Shark Boy Lava Girl

Let me be perfectly clear: The Adventures of Shark Boy and Lava Girl in 3-D is a bad, bad, movie. Terribly bad. Unrelentingly bad. It was so bad, in fact, that I spent a good deal of the movie thinking of all the synonyms for "bad" I could think of, just so I could list them for you in this review. I should get combat pay for having to sit through a film this bad.

Here are some words one might use to describe this film (and I use the term "film" only in the absolute loosest sense of the word, to mean "something recorded on a film-like substance", not to imply that there is anything remotely like "art" associated with Shark Boy and Lava Girl): Abyssmal. Defective. Flawed. Execrable. Valueless. Not to mention insultingly base and stupid, even to most of the kids in the audience with me today. The little guy in front of me kept whispering loudly to his mom, "Mommmmmy! Can we go home now? Is it over, Mommmmmmy?"

p>You want more than that, you say? You want to know what specifically was bad about this film? Oh, I'll tell you. For starters, this concept was done, and done much better, back in 1984, in a little film called The Neverending Story (one of my favorite films). Shark Boy and Lava Girl attempts to take the same idea (a boy whose dreams form reality in a fantasy place) but falls abyssmally short of even approximating The Neverending Story's charm and sense of wonder.

You don't really need the details of this film, do you? Please, don't make me relive it. Oh, fine. Here's the rundown, but I'm drinking a glass of good wine while I write this to compensate for even having to think about it: a boy, Max (Cayden Boyd) lives in a dream world. His father (David Arquette) encourages his dreams, his mother (Kristin Davis) wants him to stop dreaming and be practical. He writes all his dreams down in his dream journal. Max has a nemesis, the class bully, Linus, aka Minus (Jacob Davich), who steals his journal.

One of Max's more involved dreams involves, yep, Shark Boy (Taylor Lautner) and Lava Girl (Taylor Dooley), who come and break him out of class the day after Minus steals his journal, because their world is dying. Why is it dying? Who cares? The dream world, "Planet Drool, where kids are cool" (no, I'm not making that up) is as cliched as Candyland, what with its "trains of thought" and "land of milk and cookies". Arch-nemesis Minus (big spoiler here) shows up on Planet Drool to take it over.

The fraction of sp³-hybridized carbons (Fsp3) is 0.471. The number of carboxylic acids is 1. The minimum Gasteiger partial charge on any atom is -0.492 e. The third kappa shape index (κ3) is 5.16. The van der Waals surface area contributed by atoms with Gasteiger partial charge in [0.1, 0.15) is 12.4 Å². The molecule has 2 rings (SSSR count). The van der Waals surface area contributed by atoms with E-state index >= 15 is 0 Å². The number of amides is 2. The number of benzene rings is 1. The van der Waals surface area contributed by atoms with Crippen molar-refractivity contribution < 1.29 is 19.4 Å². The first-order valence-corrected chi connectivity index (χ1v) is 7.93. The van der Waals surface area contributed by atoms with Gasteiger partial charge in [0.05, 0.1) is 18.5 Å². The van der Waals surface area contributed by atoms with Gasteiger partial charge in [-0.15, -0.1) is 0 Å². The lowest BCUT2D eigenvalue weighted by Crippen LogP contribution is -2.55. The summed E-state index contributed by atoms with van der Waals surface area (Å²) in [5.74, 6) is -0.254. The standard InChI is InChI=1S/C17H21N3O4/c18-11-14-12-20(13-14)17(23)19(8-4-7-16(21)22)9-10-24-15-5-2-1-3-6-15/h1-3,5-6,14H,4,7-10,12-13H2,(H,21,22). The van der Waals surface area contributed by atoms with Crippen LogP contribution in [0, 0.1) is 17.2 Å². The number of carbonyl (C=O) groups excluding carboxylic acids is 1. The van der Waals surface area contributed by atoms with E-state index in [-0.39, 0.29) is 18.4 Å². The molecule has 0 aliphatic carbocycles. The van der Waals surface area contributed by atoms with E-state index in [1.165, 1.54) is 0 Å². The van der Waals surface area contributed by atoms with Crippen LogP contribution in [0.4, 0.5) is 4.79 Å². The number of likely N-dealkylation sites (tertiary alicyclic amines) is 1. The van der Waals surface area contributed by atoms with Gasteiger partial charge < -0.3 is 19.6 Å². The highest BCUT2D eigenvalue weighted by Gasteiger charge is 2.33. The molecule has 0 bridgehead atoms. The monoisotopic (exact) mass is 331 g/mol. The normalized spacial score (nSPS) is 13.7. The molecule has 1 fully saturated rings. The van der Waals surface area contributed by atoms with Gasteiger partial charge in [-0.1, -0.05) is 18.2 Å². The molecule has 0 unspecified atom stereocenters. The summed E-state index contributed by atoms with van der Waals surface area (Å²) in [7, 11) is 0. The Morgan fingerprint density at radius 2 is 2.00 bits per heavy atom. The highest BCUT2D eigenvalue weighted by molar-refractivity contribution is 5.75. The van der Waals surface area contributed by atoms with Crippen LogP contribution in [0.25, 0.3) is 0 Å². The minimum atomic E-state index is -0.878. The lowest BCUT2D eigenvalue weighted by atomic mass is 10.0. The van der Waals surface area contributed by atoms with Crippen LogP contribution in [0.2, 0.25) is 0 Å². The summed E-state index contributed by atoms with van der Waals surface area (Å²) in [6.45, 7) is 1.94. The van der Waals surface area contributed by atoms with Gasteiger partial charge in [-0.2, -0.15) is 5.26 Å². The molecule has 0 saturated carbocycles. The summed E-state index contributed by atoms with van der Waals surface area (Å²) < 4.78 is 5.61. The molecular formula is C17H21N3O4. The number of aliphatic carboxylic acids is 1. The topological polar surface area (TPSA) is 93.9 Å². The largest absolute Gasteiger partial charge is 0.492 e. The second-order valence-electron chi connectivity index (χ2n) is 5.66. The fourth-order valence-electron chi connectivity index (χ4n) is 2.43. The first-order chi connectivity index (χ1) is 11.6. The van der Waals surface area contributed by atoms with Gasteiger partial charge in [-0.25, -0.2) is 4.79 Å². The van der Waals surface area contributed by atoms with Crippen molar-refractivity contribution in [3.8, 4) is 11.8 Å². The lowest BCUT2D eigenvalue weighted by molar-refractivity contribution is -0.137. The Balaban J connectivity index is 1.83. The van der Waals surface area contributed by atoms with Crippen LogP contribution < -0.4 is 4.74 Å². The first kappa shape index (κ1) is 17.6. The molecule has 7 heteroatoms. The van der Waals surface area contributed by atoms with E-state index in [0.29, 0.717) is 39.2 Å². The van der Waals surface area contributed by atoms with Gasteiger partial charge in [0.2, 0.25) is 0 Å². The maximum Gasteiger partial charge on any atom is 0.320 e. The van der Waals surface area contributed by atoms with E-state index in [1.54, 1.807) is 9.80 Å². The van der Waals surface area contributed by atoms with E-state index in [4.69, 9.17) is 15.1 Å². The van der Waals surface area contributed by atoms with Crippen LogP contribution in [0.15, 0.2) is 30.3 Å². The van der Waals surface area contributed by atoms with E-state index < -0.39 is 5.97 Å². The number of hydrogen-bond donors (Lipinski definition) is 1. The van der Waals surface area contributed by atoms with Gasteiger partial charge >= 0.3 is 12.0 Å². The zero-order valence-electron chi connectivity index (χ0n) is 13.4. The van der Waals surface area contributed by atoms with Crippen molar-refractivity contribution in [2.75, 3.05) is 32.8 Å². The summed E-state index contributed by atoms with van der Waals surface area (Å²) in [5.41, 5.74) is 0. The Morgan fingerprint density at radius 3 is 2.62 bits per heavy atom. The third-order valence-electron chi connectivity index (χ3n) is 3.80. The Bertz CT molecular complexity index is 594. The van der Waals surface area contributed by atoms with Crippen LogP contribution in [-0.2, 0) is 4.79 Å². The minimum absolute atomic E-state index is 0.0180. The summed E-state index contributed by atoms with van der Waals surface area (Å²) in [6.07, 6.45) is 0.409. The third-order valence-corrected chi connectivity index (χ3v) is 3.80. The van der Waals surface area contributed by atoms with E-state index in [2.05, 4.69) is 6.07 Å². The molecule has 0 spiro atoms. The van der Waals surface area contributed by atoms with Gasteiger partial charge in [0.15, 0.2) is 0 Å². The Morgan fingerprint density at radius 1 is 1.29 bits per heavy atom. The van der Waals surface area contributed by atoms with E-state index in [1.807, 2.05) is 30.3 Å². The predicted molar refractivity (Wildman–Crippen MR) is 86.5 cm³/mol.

George Lopez has a duel turn in the film too, as Max's teacher and a bad guy trying to destroy Planet Drool along with Minus.

Let's talk about the acting for a moment, shall we? Not that there's actually anything remotely resembling acting in this film. What attempts at acting there are, are just absolutely dreadful. Lopez overreaches and comes across as slightly hysterical; the kids are wooden (I know, they're kids, but -- c'mon! Hayley Joel Osment could act at this age!) Of the kids, Taylor Dooley (Lava Girl) shows the most potential to outgrow the stigma of stinkiness that will be attached to anyone associated with this film; she does the best she can with some truly barfedelic dialogue and laughable attempts at philosophizing.

Arquette is the only one who seems relaxed and in his element, probably because this film is just goofy enough to suit his personality. And Davis....oh, how the mighty have fallen! What in the hell was she thinking, taking a part in this film? Surely she had better offers on her plate after Sex and the City. Seriously, she needs to take whoever advised her to sign on for this movie out behind the woodshed and beat the crap out of them with a Manolo Blahnik pump.

The script steals so blatantly from films that have been there, done that, it's pathetic. There are nods to The Wizard of Oz in the film as well, with Max's parents appearing briefly as giants and Max going back to reality by blinking his eyes three times. I'm not even going to get into how insulting it is to The Wizard of Oz for this putrid pile of celluloid to even reference it. 

Shark Boy and Lava Girl is worse, even, than the Spy Kids movies director Robert Rodriguez previously made (the sequels were especially bad), and after those films I'm surprised he's even allowed to make movies in Hollywood anymore. It is worse, even, than the steaming pile of crap that was 2004's Catch That Kid, and I didn't think that was possible. Why on earth the Weinstein's (Harvey and Bob) are associated with this movie is just beyond me. They must've signed the deal for this stinkbomb over a 30 martini lunch or something.

Seriously, if your kids want to go see a movie in the next couple weeks, take them to something worth sitting through - Madagascar, perhaps, or better yet, March of the Penguins or Deep Blue. If they beg and plead to see The Adventures of Shark Boy and Lava Girl in 3-D, and you just can't get around it because they are convinced it's going to be great, for pity's sake, do yourself a favor and bring a pillow, some good earplugs, and a night mask. This movie isn't worth the price of admission, even at a free screening. The best thing about it is the free 3_D glasses, and that is not saying much, kids.

categories Reviews, Cinematical